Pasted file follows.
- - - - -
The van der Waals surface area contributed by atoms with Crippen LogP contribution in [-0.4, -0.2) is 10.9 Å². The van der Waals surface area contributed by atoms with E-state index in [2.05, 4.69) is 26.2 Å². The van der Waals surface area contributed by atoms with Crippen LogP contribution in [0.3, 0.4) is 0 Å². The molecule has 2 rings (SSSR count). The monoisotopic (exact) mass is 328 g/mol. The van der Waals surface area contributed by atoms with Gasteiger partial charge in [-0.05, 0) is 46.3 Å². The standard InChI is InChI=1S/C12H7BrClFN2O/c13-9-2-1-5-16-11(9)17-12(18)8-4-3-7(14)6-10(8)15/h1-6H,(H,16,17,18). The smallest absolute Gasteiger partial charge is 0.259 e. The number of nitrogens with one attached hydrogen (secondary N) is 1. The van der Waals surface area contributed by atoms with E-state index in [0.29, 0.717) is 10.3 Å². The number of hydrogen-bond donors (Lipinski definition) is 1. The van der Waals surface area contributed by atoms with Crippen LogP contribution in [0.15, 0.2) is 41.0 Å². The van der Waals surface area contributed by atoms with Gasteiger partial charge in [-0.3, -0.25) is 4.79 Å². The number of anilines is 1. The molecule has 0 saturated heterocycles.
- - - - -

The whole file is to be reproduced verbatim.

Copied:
The van der Waals surface area contributed by atoms with Crippen LogP contribution in [-0.4, -0.2) is 10.9 Å². The van der Waals surface area contributed by atoms with E-state index in [2.05, 4.69) is 26.2 Å². The van der Waals surface area contributed by atoms with Crippen LogP contribution in [0.3, 0.4) is 0 Å². The molecule has 2 rings (SSSR count). The monoisotopic (exact) mass is 328 g/mol. The van der Waals surface area contributed by atoms with Gasteiger partial charge in [-0.05, 0) is 46.3 Å². The standard InChI is InChI=1S/C12H7BrClFN2O/c13-9-2-1-5-16-11(9)17-12(18)8-4-3-7(14)6-10(8)15/h1-6H,(H,16,17,18). The smallest absolute Gasteiger partial charge is 0.259 e. The number of nitrogens with one attached hydrogen (secondary N) is 1. The van der Waals surface area contributed by atoms with E-state index in [0.29, 0.717) is 10.3 Å². The number of hydrogen-bond donors (Lipinski definition) is 1. The van der Waals surface area contributed by atoms with Crippen LogP contribution in [0.15, 0.2) is 41.0 Å². The van der Waals surface area contributed by atoms with Gasteiger partial charge in [-0.3, -0.25) is 4.79 Å². The number of anilines is 1. The molecule has 0 saturated heterocycles.